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Another Highland Park Alumnus Won a Major Sports Title. It’s Time to Raise the Bar: UFC Heavyweight Champion

The Scots already conquered team sports. Scottie Scheffler's Masters win means they've got country club sports, too. Now it's time for combat sports.
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Yesterday, 25-year-old Scottie Scheffler won the Masters, because of course he did. This is just what our new Highland Park High School overlords do, beginning with Los Angeles Dodgers ace Clayton Kershaw capturing his first World Series in 2020 and continuing with his childhood friend, Los Angeles Rams quarterback Matthew Stafford, winning the Super Bowl in February. Scheffler is the latest, which spawned breathless national coverage wondering how one high school could so thoroughly dominate the sports world.

But you probably knew all of this. What you don’t know—nor do I—is where the next champion comes from. Basketball? Hockey? Tennis? Badminton? Any of these would be fine, I suppose, but after reaching the summit in three spots inside two calendar years, HPHS needs to aim higher. Dream bigger. Go bolder.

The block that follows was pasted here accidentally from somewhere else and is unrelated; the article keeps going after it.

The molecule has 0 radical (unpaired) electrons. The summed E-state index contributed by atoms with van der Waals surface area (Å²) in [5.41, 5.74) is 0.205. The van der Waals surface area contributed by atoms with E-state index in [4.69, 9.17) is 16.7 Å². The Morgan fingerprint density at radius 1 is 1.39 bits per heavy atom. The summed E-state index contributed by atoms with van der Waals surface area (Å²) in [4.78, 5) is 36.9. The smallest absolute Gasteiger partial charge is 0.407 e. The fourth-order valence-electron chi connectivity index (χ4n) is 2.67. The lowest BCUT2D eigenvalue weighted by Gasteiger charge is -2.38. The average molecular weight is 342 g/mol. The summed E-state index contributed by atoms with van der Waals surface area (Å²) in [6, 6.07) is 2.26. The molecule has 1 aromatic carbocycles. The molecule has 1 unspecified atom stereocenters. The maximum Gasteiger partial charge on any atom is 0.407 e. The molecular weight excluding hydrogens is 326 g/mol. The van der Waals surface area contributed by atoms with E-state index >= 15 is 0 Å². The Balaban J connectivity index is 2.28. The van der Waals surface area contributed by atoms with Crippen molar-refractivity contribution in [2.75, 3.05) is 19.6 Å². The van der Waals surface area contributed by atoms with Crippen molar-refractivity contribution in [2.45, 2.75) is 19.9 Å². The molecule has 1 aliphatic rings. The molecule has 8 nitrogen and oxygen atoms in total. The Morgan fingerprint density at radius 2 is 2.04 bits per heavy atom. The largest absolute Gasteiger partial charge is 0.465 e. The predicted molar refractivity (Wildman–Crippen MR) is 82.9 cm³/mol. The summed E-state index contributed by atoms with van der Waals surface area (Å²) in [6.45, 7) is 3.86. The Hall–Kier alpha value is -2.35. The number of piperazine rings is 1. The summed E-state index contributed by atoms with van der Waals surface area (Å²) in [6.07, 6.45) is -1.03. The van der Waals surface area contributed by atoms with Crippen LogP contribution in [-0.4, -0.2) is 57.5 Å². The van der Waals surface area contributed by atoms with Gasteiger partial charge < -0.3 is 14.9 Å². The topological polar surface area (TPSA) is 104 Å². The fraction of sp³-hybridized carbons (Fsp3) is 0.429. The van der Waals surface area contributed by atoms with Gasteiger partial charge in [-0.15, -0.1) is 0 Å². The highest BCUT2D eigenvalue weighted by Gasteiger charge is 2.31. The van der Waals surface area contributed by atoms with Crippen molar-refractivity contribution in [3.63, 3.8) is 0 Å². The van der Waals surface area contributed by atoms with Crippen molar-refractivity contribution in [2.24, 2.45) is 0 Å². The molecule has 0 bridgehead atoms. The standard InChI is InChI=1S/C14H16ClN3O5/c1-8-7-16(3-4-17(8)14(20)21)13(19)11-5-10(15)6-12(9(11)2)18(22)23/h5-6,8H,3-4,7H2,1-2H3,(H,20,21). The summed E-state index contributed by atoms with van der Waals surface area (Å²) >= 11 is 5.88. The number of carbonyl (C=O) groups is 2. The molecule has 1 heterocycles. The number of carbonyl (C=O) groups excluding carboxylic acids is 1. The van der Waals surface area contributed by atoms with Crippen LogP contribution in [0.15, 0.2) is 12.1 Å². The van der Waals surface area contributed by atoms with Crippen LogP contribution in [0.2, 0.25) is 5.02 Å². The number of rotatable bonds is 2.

Because, sure, an NBA Finals MVP would be awesome, as would a Wimbledon champ. But the Scots have already conquered team sports and now country club sports, too. It’s time for a new frontier: combat spots.

You heard me. I am putting out the call for the first Highland Park UFC Heavyweight Champion. Far-fetched, you say? That’s a matter of opinion, friend, and mine is North Texas’ toniest outpost should settle for nothing less than ruling the octagon through glamor and violence. Last I checked, this is a place of means and ambition, and it’s not like I’m calling for an entire battalion of fighters here. Just one single, solitary, bloodthirsty monster to crack domes and break bones in the name of the new city of champions.

Do they have any serious prospects? Couldn’t tell you. A suitable gym? Consult Google Maps. What’s certain is if Highland Park isn’t bored of amassing titles already, they will be soon enough. Boredom leads to complacency, and complacency to mediocrity, and, well, we just can’t have that.

Besides, pushing one’s limits is the only way to achieve one’s fullest potential. So step out of the familiar and into the rugged unknown. Tape up the feet and slide on the gloves. Bribe some judges if you have to. You can do this, Highland Park. Bring home a championship belt.


Mike Piellucci

Mike Piellucci

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Mike Piellucci is D Magazine's sports editor. He is a former staffer at The Athletic and VICE, and his freelance…

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